In an attempt to measure the inclusive use of space, the gender, age group and ethnicity of space users was also documented. Although this data has limitations with reference to non-binary populations and people who may appear as different ethnicities, the aim was largely to understand the existing context of the site. Primary findings from this data suggest young men as mostly active individuals in the site, women as space users largely either in couples or groups, limited numbers of youth and elderly people, and a predominantly white population of space users.

In addition to this, 21 surveys were conducted and supplemented by follow-up interviews. The questions asked were concerned with the participants' demography, location information, interaction with and experience of the RVD, and design suggestions. A large number of the participants lived in the immediate surrounding neighbourhoods, and only a few came from the larger borough of Newham. Their design suggestions included amenities such as toilets, cleanliness and activities for children. The primary findings from these ethnographic methods reinforced the factual data gathered from desktop research. Apart from this, a number of national case studies such as the Bazelgette and Tideaway, and international precedent studies such as the Yangzte Riverfront Park, China and the Active, Beautiful, Clean Waters (ABC Waters) Program, Singapore, were also reviewed.

Figure 1.10: Precedent studies
Figure 1.10: Precedent studies.

Design Proposal: Physical Intervention

Figure 1.11: Site plan
Figure 1.11: Site plan.


The most visibly transformative component of the proposal is the creation of an estuarine (saltwater) wetland in the dock water. Wetlands support biodiversity by providing habitat for fish, amphibians and birds native to the area. The benefits of wetlands are innumerable: they mitigate climate change through carbon sequestration, contribute to water purification and decontamination, and mitigate flood risk by enhancing water storage capacity. This wetland would serve as an example of how blue and green urban spaces reinforce one another in a symbiotic relationship that produces many co-benefits. The installation of wetlands would require re-sloping various banks on the edges of the dock to provide a shallow sediment substrate for wetland vegetation to grow on. Over the span of several years, wetland vegetation would grow, depositing organic matter in the dock and facilitating the expansion of the wetland throughout the dock. Over hundreds of years, the accumulation of organic matter in the wetland could form a peatland, where anoxic conditions allow for the greatest carbon sequestration potential of any terrestrial ecosystem. We propose enhancing the wetland through the installation of oyster reefs, which dramatically increase water purification potential and add another form of aquatic habitat to the site. The wetland’s benefits to local residents also include the reduction of noise pollution by disrupting the dock’s flat and noise-amplifying water surface, and the provision of educational opportunities and mental health benefits through engagement with nature. Further, ground permeability will be increased throughout the docksides with vegetated catchment areas that reduce flood risk and improve dock water quality by absorbing and filtering surface water runoff.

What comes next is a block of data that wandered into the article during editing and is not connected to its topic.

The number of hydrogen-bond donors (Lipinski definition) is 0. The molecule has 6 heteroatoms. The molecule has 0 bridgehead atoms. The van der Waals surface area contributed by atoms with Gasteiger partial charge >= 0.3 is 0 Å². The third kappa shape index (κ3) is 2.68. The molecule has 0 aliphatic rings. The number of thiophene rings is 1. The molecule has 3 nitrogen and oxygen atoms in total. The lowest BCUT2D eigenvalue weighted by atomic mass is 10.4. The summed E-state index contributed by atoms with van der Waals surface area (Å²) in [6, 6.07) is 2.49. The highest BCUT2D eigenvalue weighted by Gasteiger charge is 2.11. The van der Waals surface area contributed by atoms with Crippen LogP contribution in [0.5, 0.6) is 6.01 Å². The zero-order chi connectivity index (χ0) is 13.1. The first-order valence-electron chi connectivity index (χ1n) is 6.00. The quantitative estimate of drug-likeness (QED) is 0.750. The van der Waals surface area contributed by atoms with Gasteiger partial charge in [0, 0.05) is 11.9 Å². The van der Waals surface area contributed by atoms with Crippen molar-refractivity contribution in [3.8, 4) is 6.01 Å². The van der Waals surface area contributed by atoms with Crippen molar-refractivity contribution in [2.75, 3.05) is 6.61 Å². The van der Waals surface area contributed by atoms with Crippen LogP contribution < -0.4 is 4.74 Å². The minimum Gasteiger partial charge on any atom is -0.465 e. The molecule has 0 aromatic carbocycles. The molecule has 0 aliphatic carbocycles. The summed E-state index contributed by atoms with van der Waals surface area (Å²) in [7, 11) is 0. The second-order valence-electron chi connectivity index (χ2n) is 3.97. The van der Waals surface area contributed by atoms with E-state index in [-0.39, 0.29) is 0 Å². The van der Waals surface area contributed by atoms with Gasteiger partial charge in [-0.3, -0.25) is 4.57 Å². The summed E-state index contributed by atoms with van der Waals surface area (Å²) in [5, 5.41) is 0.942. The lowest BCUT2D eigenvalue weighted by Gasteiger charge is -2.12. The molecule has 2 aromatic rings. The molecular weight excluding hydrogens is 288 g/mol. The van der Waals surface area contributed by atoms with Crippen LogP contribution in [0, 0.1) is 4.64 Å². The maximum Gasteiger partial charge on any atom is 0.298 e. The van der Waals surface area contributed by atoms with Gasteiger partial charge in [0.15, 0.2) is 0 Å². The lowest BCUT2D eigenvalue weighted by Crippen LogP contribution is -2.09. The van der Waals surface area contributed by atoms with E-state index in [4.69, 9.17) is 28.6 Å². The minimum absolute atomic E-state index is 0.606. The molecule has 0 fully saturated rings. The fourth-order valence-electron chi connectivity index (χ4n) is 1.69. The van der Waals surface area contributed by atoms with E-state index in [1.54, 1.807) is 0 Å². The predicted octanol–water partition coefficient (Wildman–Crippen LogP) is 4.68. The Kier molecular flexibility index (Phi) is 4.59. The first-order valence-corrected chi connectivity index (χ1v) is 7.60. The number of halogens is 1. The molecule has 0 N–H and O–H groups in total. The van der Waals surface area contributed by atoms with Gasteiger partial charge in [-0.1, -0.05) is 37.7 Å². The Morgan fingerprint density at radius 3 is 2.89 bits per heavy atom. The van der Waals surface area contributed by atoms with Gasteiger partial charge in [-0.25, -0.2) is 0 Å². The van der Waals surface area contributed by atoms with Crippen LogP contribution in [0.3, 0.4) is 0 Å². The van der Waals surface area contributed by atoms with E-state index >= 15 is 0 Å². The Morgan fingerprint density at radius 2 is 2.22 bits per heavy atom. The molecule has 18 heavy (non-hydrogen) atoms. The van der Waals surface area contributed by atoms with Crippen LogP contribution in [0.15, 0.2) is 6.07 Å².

Public Footbridge